In this article we are going to take a look at the beautiful Bengal cat breed.
Finding out where they came from, what their temperaments are like and how to take care of them.
We will also look at some factors to take into account when deciding whether a Bengal cat is the best breed for you and your family.
Sharing all the facts about Bengal cats that you will want to know before you bring your new best friend home.
What Is A Bengal Cat?
A Bengal cat is a pedigree breed, originally created by mixing Asian Leopard cats with domestic cats.
To be considered a Bengal rather than a hybrid, the cat needs to be at least a fourth generation mix.
Bengal Cat History
Bengal cat history does not date back very far. They are a recently created breed, first produced in America by mixing the Asian Leopard cat with a domestic cat breed.
It is thought that the first breeders emerged around the same time, for very different reasons. One was an American doctor, who was trying unsuccessfully to pass on the leopard cat’s immunity to feline leukaemia.
The other was simply a pet owner, who did not realise that her new Asian Leopard cat would be able to breed with her intact resident Tom.
They originally became popular in the US in the 1980’s and were first imported to the UK as recently as 1991. It was in this year that Bengal Cats become officially recognised by the International Cat Association. Followed in the coming years by the American Cat Fanciers Association.
Bengal Cat Temperament
Although the Bengal cat looks like a leopard from the pattern on his coat, his temperament is very much a reflection of the common domestic cat. With a little extra bounce added in for good measure.
They are very playful, enjoying interacting with toys, chasing and running around. They even often enjoy playing in water – so it’s a good idea to keep the toilet seat closed when you aren’t using the bathroom!
Bengal Cat Personality
Most Bengals are not natural lap cats due to their lively natures, although they are kind and loving to the members of their family.
They will probably not curl up with you on the sofa all evening, but would be very happy to play with toys whilst you watch the TV.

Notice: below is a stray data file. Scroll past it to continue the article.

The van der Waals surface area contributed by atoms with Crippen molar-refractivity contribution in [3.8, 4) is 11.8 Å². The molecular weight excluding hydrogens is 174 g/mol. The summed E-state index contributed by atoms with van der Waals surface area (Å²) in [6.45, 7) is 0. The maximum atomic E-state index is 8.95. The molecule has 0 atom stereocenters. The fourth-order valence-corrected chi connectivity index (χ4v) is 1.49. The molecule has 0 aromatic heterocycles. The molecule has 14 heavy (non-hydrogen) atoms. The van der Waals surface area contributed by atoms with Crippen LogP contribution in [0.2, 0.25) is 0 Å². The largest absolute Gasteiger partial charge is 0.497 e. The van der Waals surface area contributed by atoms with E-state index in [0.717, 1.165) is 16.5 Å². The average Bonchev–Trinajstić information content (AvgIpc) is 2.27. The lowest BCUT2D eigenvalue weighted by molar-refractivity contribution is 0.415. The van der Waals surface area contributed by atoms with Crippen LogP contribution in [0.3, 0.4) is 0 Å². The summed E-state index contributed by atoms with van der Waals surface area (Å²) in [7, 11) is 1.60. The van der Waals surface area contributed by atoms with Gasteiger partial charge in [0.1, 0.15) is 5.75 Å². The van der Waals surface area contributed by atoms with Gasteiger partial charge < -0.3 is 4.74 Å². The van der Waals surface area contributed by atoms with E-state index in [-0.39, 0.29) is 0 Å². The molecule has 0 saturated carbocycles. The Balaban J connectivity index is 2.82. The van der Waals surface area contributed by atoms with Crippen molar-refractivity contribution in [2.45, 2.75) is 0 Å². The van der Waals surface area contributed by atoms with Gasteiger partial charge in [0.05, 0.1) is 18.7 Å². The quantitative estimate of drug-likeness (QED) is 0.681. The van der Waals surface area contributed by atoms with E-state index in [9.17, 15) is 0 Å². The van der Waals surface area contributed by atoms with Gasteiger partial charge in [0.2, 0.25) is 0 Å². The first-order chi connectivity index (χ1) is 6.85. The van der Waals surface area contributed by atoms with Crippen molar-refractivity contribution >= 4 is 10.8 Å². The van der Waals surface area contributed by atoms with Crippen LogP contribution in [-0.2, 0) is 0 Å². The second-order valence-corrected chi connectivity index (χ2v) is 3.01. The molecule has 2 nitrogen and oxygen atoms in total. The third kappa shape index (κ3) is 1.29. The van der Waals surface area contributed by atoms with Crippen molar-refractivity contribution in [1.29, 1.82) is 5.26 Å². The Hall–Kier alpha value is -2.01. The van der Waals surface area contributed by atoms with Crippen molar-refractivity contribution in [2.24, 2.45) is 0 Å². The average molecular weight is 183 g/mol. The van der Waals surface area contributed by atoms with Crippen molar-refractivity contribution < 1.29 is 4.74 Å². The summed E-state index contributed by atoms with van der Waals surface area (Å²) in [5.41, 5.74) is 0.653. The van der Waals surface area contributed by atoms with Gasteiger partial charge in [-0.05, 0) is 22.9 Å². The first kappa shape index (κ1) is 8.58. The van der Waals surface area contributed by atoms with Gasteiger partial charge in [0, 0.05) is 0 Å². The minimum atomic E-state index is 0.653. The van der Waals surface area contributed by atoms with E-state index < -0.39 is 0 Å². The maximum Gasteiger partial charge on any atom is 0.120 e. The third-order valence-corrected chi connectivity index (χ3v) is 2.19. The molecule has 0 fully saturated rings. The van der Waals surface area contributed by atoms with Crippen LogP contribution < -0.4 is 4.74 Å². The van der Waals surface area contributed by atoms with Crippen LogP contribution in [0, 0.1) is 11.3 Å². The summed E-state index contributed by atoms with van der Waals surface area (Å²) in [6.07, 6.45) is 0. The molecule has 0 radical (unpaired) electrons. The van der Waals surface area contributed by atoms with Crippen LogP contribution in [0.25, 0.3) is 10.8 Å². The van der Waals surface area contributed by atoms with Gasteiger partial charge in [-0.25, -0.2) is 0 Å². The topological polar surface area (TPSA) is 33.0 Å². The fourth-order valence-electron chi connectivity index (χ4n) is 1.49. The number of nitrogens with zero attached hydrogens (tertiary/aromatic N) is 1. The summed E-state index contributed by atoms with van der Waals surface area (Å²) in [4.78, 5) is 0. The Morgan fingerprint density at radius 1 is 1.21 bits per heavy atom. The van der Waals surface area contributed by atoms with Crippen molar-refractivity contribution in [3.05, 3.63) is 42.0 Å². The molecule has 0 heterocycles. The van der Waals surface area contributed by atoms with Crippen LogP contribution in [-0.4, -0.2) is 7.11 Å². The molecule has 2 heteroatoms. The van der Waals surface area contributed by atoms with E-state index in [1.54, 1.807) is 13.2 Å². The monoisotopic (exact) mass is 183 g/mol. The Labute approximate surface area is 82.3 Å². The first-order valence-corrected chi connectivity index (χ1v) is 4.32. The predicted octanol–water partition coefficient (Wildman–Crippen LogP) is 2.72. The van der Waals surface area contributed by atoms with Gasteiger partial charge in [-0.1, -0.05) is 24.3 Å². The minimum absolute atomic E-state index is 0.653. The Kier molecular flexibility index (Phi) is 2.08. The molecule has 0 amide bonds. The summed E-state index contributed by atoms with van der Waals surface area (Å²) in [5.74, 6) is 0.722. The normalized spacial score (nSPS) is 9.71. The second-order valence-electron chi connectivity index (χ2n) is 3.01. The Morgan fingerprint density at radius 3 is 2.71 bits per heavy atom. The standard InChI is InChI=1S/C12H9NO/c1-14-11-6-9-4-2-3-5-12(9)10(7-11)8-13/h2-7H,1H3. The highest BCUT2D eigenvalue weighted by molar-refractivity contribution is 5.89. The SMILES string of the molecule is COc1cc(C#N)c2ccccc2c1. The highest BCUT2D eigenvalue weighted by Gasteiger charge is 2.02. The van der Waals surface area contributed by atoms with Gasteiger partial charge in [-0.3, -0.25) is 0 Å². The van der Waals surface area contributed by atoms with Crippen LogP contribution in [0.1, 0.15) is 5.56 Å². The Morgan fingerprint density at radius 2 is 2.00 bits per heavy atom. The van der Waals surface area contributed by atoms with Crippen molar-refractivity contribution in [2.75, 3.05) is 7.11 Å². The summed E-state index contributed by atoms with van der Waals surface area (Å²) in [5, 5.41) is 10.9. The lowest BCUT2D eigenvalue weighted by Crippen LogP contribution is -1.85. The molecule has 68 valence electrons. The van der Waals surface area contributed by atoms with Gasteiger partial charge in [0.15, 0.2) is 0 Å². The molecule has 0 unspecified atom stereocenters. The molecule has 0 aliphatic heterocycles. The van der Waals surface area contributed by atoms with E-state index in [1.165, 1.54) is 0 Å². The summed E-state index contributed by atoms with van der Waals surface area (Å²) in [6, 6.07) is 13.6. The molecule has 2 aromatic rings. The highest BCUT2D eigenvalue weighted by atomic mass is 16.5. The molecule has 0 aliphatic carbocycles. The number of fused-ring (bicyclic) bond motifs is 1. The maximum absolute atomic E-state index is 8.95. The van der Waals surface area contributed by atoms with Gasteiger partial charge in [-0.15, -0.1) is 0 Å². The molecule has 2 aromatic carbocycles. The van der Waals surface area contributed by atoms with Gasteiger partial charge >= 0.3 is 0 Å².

Bengal cats do tend to be unusually happy in dogs company too, which is a bonus for any dog owing families.
Despite their recent relationship with wild cats, Bengals aren’t hugely predatory. Bringing home no more of the local wildlife than your average moggy.
Bengal cats make quite distinct noises when they meow, when compared with other domestic breeds.
They are also known for being quite talkative. Their call is described as ‘cooing’ or ‘chirping’, in addition to making deeper more throaty purring or disgruntled sounds.
Bengal House Cat
Bengal cats can make excellent house pets, provided you are around for most of the day. As intelligent and playful creatures they can get bored when left alone.
Whether you let your Bengal cat outdoors is your choice, but as inquisitive and lively creatures they do enjoy some time in the garden if you live in a rural area where they are unlikely to be predated.
There are however risks to allowing any Bengal cat access to the outdoors.
Bengal cats love company, so if you work away from home and they are left alone they may range quite a long distance to find some entertainment. They are also valuable and beautiful cats, and therefore could be stolen by unscrupulous people.
Getting two Bengal kittens together is a great way to help keep them entertained, but the best environment for Bengal cats is one where someone in the family is home for much as the day.
They can also be a little territorial at times, so it is best if you want a multi-cat household to bring home two kittens from the same litter so that they can grow up together. Rather than run a risk introducing a new kitten to a home with an established adult Bengal cat present.
The ideal setting for a Bengal cat is an enclosed garden, so they can have some time outdoors but not access the wider world.
Bengal Cat Characteristics
Bengal cats have a broad, long head and a strong chin.
Their eyes are large, oval and set at a slight slant towards their ears.
They have small forward facing ears with wide bases and rounded tips.
Their bodies should be slim, athletic and well muscled. With long legs and backs and a delicate head.
Bengal cats have leopard patterned coats, of very soft, satin or silky feeling fur. They also have a dusting effect, which gives the coat a gold or pearlescent sheen to it. We will have a look in more detail at these colors below.
Bengal Cat Size
Bengal cat size ranges from 8 to 15lbs, with males being heavier than females in general.